Monday, November 17, 2008

Power, Faith, and Fantasy



I just got finished reading a remarkable book called Power, Faith, and Fantasy: America in the Middle East 1776 to the Present by Michael B. Oren. Oren takes the reader on a historical and spiritual odyssey from the Barbary Wars that shaped the fledgling American nation to the Iraq war that the U.S. is still fighting as I write this. The analysis is organized around the themes power (military power), faith (the influence of American Protestant Christianity on our involvement in the region) and fantasy (the Middle East in the American imagination). The book is written in a highly accessible narrative style and is full of colorful characters from both the East and the West. What I took away from this book is that our current challenges in the Middle East did not appear suddenly out of the skies over Manhattan one day, but represent the climax of some 200 years of American interactions with the peoples of that troubled and complex region. Another gift offered by this book was to place my understanding of the relationship between the history of the American Baha'i community and this broader history of America's involvement in the Middle East in context. I'm reminded of comments made by Shoghi Effendi about some of the early American Baha'is who journeyed to Palestine to visit with 'Abdu'l-Baha at the dawn of the 20th century:

"It would take me too long to attempt even a brief description of the first stirrings which the introduction of the Bahá'í Revelation into the New World, as conceived, initiated and directed by our beloved Master, immediately created. Nor does space permit me to narrate the circumstances attending the epoch-making visit of the first American pilgrims to Bahá'u'lláh's hallowed shrine, to relate the deeds which signalized the return of these bearers of a new-born Gospel to their native country, or to assess the immediate consequences of their achievements. No word of mine would suffice to express how instantly the revelation of 'Abdu'l-Bahá's hopes, expectations and purpose for an awakened continent, electrified the minds and hearts of those who were privileged to hear Him, who were made the recipients of His inestimable blessings and the chosen repositories of His confidence and trust. I can never hope to interpret adequately the feelings that surged within those heroic hearts as they sat at their Master's feet, beneath the shelter of His prison-house, eager to absorb and intent to preserve the effusions of His divine Wisdom. I can never pay sufficient tribute to that spirit of unyielding determination which the impact of a magnetic personality and the spell of a mighty utterance kindled in the entire company of these returning pilgrims, these consecrated heralds of the Covenant of God, at so decisive an epoch of their history. The memory of such names as Lua, Chase, MacNutt, Dealy, Goodall, Dodge, Farmer and Brittingham -- to mention only a few of that immortal galaxy now gathered to the glory of Bahá'u'lláh -- will for ever remain associated with the rise and establishment of His Faith in the American continent, and will continue to shed on its annals a lustre that time can never dim."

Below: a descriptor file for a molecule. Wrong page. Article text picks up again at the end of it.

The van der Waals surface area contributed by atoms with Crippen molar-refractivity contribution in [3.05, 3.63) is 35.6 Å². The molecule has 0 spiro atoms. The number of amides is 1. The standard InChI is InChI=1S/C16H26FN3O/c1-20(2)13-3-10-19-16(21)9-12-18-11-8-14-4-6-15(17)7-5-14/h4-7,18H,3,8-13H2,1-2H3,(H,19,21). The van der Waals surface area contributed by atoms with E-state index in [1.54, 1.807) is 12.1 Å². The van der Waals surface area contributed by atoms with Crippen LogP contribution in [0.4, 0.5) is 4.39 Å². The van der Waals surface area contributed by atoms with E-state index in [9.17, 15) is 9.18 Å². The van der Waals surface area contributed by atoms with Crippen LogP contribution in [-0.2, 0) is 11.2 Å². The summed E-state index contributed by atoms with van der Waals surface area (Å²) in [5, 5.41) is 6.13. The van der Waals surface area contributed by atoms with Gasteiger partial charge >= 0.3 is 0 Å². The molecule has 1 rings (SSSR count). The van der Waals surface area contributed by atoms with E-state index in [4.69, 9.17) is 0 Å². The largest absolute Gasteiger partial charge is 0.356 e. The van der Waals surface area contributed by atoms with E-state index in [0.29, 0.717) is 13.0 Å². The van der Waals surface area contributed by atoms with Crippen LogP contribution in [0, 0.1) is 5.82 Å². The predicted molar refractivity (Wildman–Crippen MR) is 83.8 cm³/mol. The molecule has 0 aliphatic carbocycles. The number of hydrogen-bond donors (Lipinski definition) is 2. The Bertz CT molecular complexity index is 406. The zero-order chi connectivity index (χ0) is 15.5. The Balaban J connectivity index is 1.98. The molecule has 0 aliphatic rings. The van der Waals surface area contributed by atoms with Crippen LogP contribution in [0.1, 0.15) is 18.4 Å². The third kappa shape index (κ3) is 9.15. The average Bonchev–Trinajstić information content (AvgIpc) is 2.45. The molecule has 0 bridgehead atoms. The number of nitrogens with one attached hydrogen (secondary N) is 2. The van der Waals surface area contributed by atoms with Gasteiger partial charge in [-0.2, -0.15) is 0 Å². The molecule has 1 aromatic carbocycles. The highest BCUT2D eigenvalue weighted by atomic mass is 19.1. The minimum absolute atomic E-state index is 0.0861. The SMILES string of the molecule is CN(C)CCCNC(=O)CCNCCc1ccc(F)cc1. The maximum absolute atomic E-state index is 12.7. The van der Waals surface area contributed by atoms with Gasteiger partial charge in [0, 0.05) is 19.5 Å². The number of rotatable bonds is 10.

(Shoghi Effendi, The World Order of Baha'u'llah, p. 81)

Reading Power, Faith, and Fantasy has inspired me to return to my old habit of studying the history of the early believers in America as well as reread the document Century of Light which provides an overview of the 20th century in light of Baha'i teaching. I highly recommend Power, Faith, and Fantasy as a must read for Baha'is, especially American Baha'is and would love to hear from readers of Baha'i Thought who are inspired to read this book or have already read it.

This post represents the first of what I hope will become a new feature of Baha'i Thought, namely reviewing and recommending books I believe are important for Baha'is to read. Wish me luck with this new initiative.

Now on to the next book!

1 comment:

  1. Hi Phillipe,

    The new feature sounds great. Have you seen the reviews in "One Country"? I'm sure Brad Pokorny is looking for fresh writers.

    -Steve Marshall

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